The type of effect reported by participants was coded to determine the extent to which participants' daily lives were affected by the exposure. Categories for type of effect included (1) altered normal behavior such as sleep or eating, (2) avoidance or dread of the depicted situation, (3) avoidance or dread of other, related situations, (4) avoidance or dread of similar movies or programs, and (5) obsessive thinking or talking about the frightening stimulus. In addition, any attitude change brought about by exposure to the stimulus was coded as negative (avoiding or disliking something related to the stimulus) or positive (seeking out or liking something related to the stimulus).
Duration of effects.
We also coded the reported duration of fright effects to differentiate shorter-term reactions from longer-term reactions. The coding scheme was structured as an ordinal variable with nine possible values. The categories for length of effect were (0) no residual effect after viewing, (1) ending within a few hours after viewing, (2) more than a few hours but less than one day, (3) one day to less than one week, (4) one week to less than one month, (5) one month to less than six months, (6) six months to less than one year, (7) one year or more but terminated at the time of measurement, and (8) one year or more and still in effect at the time of measurement.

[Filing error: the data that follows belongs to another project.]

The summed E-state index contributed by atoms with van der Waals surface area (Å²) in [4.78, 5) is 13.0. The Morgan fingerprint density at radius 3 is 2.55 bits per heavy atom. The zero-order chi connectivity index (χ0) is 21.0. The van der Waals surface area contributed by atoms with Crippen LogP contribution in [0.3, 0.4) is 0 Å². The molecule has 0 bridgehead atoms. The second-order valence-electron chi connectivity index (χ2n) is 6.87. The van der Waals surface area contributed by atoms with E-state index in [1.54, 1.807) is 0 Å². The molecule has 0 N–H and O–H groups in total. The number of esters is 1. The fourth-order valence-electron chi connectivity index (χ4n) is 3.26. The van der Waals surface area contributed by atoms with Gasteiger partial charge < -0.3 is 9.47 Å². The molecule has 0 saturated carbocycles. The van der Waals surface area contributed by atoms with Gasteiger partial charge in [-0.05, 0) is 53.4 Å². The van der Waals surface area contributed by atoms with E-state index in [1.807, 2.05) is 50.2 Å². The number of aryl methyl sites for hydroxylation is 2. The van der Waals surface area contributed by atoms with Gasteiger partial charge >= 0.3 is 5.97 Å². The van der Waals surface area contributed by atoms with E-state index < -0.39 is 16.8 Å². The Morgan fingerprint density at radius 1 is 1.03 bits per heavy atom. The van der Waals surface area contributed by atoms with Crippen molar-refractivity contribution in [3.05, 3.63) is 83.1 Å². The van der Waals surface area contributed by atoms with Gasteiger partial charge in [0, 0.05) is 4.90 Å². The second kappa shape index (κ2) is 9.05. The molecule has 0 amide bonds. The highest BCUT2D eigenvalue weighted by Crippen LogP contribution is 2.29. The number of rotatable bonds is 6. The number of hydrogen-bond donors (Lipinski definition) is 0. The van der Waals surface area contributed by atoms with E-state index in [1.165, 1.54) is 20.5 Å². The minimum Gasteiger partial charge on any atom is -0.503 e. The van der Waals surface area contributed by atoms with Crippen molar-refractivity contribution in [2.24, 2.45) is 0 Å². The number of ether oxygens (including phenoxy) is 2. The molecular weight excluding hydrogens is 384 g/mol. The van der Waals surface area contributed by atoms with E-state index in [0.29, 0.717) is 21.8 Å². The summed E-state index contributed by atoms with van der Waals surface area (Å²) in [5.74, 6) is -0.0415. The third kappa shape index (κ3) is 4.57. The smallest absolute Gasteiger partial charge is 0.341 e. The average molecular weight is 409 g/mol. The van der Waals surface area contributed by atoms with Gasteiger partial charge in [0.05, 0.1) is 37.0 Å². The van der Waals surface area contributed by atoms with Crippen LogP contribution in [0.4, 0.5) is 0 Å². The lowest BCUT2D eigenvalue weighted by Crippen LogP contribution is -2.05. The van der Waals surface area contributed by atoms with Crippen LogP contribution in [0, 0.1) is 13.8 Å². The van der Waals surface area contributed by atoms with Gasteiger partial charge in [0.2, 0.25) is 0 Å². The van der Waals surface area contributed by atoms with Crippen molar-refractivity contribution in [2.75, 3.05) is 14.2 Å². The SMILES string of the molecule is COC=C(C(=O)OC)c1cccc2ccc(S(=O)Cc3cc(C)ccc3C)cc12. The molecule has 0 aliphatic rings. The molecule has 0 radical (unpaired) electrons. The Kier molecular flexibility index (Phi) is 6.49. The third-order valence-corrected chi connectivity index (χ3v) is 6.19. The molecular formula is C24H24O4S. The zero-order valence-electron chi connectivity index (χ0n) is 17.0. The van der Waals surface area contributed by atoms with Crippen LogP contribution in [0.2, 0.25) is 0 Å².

The aspects of the film or television program reported as frightening by participants were coded according to the five categories proposed by the DSM-IV: animal, environmental, blood/injection/injury, situational, and "other." The animal type included animals, reptiles, insects, animal-like aliens, and the like. The natural environment type included phenomena such as storms, heights, water, earthquakes, fire, nuclear holocaust, and other environmental threats. The blood-injection-injury type included blood, gore, injury, pain, and other physical threats to living things. The situational type included specific situations such as elevators, bridges, flying, enclosure in small spaces, and circumscribed situations like doctors' offices. The "other" type included idiosyncratic stimuli such as loud or eerie noises, costumed characters, threats of disease or germs, and specific objects. In our sample, the "other" type consisted almost completely of references to disturbing noises and monstrous-looking characters; thus, we renamed this type the "disturbing sounds/distorted images" type to more accurately define it for this study. Categories were not regarded as mutually exclusive; a single report could contain references to any combination of them.